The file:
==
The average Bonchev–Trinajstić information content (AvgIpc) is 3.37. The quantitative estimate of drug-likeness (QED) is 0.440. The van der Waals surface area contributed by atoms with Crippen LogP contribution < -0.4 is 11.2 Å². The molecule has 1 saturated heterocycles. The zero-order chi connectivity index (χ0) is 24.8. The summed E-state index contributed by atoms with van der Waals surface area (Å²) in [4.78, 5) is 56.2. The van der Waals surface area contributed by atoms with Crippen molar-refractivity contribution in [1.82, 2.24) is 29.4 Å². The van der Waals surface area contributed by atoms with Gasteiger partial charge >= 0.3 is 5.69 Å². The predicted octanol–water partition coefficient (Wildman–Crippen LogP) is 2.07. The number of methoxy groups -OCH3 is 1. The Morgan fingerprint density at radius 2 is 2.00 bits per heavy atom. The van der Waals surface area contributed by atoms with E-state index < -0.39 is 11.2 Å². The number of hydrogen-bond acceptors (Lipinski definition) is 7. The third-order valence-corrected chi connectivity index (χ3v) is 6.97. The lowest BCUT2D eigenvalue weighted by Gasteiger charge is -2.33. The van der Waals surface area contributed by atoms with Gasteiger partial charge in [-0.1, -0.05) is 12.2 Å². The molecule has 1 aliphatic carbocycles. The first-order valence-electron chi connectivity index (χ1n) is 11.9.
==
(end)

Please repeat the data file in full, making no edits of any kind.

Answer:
The average Bonchev–Trinajstić information content (AvgIpc) is 3.37. The quantitative estimate of drug-likeness (QED) is 0.440. The van der Waals surface area contributed by atoms with Crippen LogP contribution < -0.4 is 11.2 Å². The molecule has 1 saturated heterocycles. The zero-order chi connectivity index (χ0) is 24.8. The summed E-state index contributed by atoms with van der Waals surface area (Å²) in [4.78, 5) is 56.2. The van der Waals surface area contributed by atoms with Crippen molar-refractivity contribution in [1.82, 2.24) is 29.4 Å². The van der Waals surface area contributed by atoms with Gasteiger partial charge >= 0.3 is 5.69 Å². The predicted octanol–water partition coefficient (Wildman–Crippen LogP) is 2.07. The number of methoxy groups -OCH3 is 1. The Morgan fingerprint density at radius 2 is 2.00 bits per heavy atom. The van der Waals surface area contributed by atoms with E-state index < -0.39 is 11.2 Å². The number of hydrogen-bond acceptors (Lipinski definition) is 7. The third-order valence-corrected chi connectivity index (χ3v) is 6.97. The lowest BCUT2D eigenvalue weighted by Gasteiger charge is -2.33. The van der Waals surface area contributed by atoms with Gasteiger partial charge in [-0.1, -0.05) is 12.2 Å². The molecule has 1 aliphatic carbocycles. The first-order valence-electron chi connectivity index (χ1n) is 11.9.